The music of an artist's formative years can be revealing in terms of influences and background. But in most cases the outtakes from early work remains unreleased for a very good reason -- a lack of quality. However, Jombaajo proves that's not the case for Baaba Maal. Recorded during the sessions for his debut disc, there seems to be no reason these never appeared. They're fresh-faced, raw, and eager -- but passion is a good thing in music. Yes, there are touches of African reggae, mbalax, and many popular African styles, indicating he'd yet to completely find his own voice, but all the elements were already in place. Simply listen to "Baydikacce," for example, where the reggae canter of the opening explodes into soukous as good as anything that came from the Congo in the '80s, with Maal in complete control throughout. And sometimes simpler is better, as with "Suka Naayo," which appeared in a vastly embellished version on Nomad Soul. Here it's stripped to the bone, lean and sinewy, and decidedly hungry -- a much better version. Recorded in 1986, it's a fascinating, and very worthwhile, look at a star in the making.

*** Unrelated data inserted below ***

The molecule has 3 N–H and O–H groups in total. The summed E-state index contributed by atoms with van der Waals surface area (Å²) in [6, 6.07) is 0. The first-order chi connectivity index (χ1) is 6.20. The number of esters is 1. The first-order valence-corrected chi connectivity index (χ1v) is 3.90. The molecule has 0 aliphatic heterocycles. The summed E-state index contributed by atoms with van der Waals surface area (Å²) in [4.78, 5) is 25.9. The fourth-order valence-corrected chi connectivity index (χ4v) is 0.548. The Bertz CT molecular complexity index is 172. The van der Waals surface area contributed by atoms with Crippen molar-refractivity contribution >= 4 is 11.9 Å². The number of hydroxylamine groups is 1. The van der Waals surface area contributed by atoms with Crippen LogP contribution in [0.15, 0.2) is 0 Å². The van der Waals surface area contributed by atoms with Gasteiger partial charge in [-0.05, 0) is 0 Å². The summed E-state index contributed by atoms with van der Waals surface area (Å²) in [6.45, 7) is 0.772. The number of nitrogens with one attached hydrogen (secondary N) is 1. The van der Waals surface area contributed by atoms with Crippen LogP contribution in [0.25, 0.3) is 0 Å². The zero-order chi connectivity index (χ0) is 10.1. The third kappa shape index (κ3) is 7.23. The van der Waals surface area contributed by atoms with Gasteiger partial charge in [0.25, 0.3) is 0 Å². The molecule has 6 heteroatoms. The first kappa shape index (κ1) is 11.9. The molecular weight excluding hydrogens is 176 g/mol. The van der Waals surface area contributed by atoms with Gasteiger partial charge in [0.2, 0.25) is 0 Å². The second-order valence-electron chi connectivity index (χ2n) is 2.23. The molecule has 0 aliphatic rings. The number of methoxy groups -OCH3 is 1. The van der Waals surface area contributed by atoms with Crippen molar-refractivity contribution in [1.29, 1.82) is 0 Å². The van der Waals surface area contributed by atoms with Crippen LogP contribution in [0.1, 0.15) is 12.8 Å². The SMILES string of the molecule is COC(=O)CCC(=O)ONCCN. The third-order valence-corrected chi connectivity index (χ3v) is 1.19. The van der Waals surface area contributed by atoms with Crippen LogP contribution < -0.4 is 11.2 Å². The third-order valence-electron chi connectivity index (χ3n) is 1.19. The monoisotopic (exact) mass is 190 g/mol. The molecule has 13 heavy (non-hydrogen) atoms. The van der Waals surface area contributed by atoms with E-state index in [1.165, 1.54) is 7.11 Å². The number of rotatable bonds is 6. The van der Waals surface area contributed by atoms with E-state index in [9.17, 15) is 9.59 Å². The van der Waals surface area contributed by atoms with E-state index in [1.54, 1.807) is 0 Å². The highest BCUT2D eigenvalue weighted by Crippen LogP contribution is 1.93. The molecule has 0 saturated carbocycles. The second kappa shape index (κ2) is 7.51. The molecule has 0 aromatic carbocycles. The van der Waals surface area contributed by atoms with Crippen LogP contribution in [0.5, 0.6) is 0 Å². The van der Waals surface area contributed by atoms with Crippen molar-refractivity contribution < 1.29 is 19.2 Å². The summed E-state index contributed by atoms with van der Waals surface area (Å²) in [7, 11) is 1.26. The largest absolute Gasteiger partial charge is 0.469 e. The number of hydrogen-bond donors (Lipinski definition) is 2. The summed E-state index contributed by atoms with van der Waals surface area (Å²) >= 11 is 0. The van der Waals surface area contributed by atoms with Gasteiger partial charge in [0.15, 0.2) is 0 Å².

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AllMusic Review by Chris Nickson